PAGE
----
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My earlier post, Advice to New Associates on Becoming a Rainmaker attracted a lot of attention and prompted a number of responses along the lines of, “Step One was helpful but, you don’t really think you can get away without giving us the next step, do you?”

OK, as one of my long-ago mentors would say, “You ask, you get.”

To refresh your memory, read the first post, but the gist of Step One is to adjust your attitude and get your mindset right in five ways. If you haven’t made that adjustment, do it first. Otherwise, none of what follows will do you any good.

If you have, then you’re already paying close attention to the news in the industry you’ve chosen as your focus, and you now find yourself with a pretty good understanding of what’s happening, and what emerging issues will drive future demand. For now, focus your lens on your primary market: firm partners.

Step Two: Earn partner preference, create internal demand

In the years it takes before your lawyering skills develop to where you can produce work product that clients will pay for, you cost a lot more than you generate, and your firm is operating at a loss. That’s expected, but it doesn’t mean that in the interim you can’t deliver a different form of value, and earn the attention of the partners who will decide which assignments go to which associates, and which ones they’ll devote time and attention to mentoring.

Unless you have a visionary practice group leader or partners, the group probably wrestles with problems typical of a mature practice, e.g., downward price pressure, more work being brought in-house, greater difficulty getting access to senior managers and counsel, and uncertainty about the future. That’s because too many lawyers typically focus only on the work in front of them, and blithely ignore changes and developments that will define the client’s future -- and their own.

This is a big complaint from clients -- that outside counsel don’t understand their business, lack industry context, don’t appreciate their evolving challenges, and as a result rarely approach clients proactively with fresh thinking. As one GC put it, “I need practical advice about how something impacts my business.” How can you deliver that if you don’t understand the business?

Differentiate the partner, differentiate yourself

With exceptions, all partners are busy. That limits the frequency and time they can devote to following industry publications, news, blogs, and other sources. When you’re not immersed in it, it’s hard to accumulate enough disparate dots to connect them and develop insight or predictive capability. Yet, this is what clients want. The solution? You do it for them.

Don’t wait to be asked, and don’t announce that you’re going to do it

Just do it. The first word a partner hears from you on the topic should be some useful insight or deductive conclusion that will allow a partner to approach her client and stimulate a discussion, thus separating herself from lawyers who don’t.

As an example, let’s say you’ve been assigned to the firm’s Banking group. Much of law firms’ work for years has been recurring litigation, and papering various transactions. This work has been around a long time, to the point that much of the risk -- and pricing power -- has been removed.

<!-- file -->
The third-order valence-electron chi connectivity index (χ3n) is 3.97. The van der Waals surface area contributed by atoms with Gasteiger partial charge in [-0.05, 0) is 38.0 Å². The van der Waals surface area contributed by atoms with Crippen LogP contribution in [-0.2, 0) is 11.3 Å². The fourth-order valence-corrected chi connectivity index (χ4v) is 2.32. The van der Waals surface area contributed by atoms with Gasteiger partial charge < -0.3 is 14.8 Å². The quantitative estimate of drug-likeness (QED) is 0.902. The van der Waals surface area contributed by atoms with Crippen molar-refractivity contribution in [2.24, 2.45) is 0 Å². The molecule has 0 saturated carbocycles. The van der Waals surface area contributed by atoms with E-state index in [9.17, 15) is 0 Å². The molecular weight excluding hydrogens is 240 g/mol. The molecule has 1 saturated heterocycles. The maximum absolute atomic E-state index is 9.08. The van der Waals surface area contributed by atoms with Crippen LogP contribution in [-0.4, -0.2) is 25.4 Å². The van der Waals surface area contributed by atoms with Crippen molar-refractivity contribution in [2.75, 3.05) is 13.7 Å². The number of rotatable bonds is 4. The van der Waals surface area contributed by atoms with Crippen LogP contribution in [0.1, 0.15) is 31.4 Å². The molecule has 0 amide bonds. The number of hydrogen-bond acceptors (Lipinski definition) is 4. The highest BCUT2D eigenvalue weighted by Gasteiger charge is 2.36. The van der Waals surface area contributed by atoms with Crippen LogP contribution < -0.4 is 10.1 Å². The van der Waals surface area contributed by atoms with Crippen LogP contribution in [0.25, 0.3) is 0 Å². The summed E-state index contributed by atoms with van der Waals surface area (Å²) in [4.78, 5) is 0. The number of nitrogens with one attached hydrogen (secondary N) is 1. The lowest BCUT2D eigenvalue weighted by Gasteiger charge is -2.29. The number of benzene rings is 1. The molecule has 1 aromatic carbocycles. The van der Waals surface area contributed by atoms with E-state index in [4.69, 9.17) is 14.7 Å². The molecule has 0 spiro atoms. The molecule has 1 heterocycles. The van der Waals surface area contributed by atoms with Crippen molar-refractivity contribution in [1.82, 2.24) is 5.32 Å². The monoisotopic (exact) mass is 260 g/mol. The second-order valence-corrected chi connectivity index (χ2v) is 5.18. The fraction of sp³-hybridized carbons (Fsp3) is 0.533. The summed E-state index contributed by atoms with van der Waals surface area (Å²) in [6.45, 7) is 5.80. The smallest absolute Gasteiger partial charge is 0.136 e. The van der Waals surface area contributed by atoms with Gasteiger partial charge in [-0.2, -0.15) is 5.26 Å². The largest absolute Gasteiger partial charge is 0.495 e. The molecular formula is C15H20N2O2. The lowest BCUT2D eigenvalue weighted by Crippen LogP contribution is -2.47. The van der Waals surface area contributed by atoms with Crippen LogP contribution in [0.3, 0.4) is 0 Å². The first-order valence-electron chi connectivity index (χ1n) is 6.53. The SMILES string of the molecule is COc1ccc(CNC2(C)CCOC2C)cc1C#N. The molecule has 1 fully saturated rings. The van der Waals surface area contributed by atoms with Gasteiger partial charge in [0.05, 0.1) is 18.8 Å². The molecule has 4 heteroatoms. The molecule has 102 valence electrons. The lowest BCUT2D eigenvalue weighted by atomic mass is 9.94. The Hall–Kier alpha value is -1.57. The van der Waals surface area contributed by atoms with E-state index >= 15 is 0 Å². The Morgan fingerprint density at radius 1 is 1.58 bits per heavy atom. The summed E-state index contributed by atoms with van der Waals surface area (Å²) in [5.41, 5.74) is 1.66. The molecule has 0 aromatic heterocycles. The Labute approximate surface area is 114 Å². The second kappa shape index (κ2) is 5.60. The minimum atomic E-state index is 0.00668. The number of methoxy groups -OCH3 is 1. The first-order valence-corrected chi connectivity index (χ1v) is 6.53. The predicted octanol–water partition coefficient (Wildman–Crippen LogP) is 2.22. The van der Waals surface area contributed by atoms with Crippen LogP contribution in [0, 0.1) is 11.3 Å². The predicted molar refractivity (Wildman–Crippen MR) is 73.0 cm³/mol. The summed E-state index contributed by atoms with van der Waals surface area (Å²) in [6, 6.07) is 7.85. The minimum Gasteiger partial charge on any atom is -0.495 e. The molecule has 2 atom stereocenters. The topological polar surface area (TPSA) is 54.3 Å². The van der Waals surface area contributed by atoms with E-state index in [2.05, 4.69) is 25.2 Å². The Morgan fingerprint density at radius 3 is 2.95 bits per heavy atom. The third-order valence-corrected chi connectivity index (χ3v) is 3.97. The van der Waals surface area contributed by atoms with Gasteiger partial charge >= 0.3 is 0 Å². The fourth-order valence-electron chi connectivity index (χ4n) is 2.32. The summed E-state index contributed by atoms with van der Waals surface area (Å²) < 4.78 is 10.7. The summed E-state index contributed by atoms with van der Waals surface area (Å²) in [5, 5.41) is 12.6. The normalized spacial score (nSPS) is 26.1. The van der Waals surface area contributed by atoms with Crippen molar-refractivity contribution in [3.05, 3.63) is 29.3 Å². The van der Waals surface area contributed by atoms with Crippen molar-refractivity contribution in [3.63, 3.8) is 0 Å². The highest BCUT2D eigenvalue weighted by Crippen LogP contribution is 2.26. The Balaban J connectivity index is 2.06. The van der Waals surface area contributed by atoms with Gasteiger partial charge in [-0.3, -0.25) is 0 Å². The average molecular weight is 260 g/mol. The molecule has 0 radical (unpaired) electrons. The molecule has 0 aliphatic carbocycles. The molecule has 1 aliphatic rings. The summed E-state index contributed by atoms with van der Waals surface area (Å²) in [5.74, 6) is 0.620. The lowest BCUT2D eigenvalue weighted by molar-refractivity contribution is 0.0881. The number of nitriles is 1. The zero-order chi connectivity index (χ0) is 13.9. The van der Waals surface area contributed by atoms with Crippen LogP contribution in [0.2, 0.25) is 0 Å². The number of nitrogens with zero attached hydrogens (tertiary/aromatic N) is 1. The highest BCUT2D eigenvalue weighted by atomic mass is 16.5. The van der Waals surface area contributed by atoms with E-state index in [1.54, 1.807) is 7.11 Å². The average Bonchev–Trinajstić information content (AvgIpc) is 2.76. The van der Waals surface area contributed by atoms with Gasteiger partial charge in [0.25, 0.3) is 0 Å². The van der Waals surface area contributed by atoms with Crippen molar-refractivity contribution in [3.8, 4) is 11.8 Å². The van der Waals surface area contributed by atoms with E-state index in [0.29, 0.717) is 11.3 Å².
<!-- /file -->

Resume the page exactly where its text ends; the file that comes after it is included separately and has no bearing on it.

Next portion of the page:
But, what do banks’ futures look like? What issues must they prepare for? The answer might surprise you. One way to answer that is to examine the intersection of major macroeconomic factors and your client’s industry.

Driverless vehicles? Banks? What?

Do you see an article about autonomous vehicles (AVs) and ignore it, deeming it irrelevant to your banking clients or practice, or the the exclusive province of large corporations, not of law firms?

You might be thinking, “Data security risks. That’s a big issue for banks.” Very good. But what do cars -- autonomous or otherwise -- have to do with that? Along the path to full driverless autonomy, cars are getting smarter in every way, and this trend is accelerating.

“The most disruptive technology of our time"

You’ve probably seen article titles like Driverless cars: the most disruptive technology of our time. If you ignored it because AVs, while interesting, aren’t relevant to your practice or clients, you’d probably be surprised to learn that it was published in International Banker.

Would you be equally surprised to see Four ways the connected car will change banking published in The American Banker, telling you that “The revolution in automotive technology and mobility services will be a financial revolution as well. From frictionless payments to improved underwriting models, connected cars will rewrite the rules for how and where banks interact with their customers and change the way people manage and spend their money”?

When the conservative voice of conservative bankers describes an emerging form of innovation a “financial revolution,” can a banking lawyer really afford to ignore it?

You’re early enough in your career that you don’t yet have any BD habits. Begin today to form good ones. Strive for greater intellectual curiosity. It will drive you to explore topics that you might not otherwise pay any attention to, but that may prove to be the missing dots that deliver an “Aha!” moment that, when shared with partners, distinguishes you from your peers, and forms the beginning of a basis for partners to favor you with choice assignments and mentor attention.

Mike O'Horo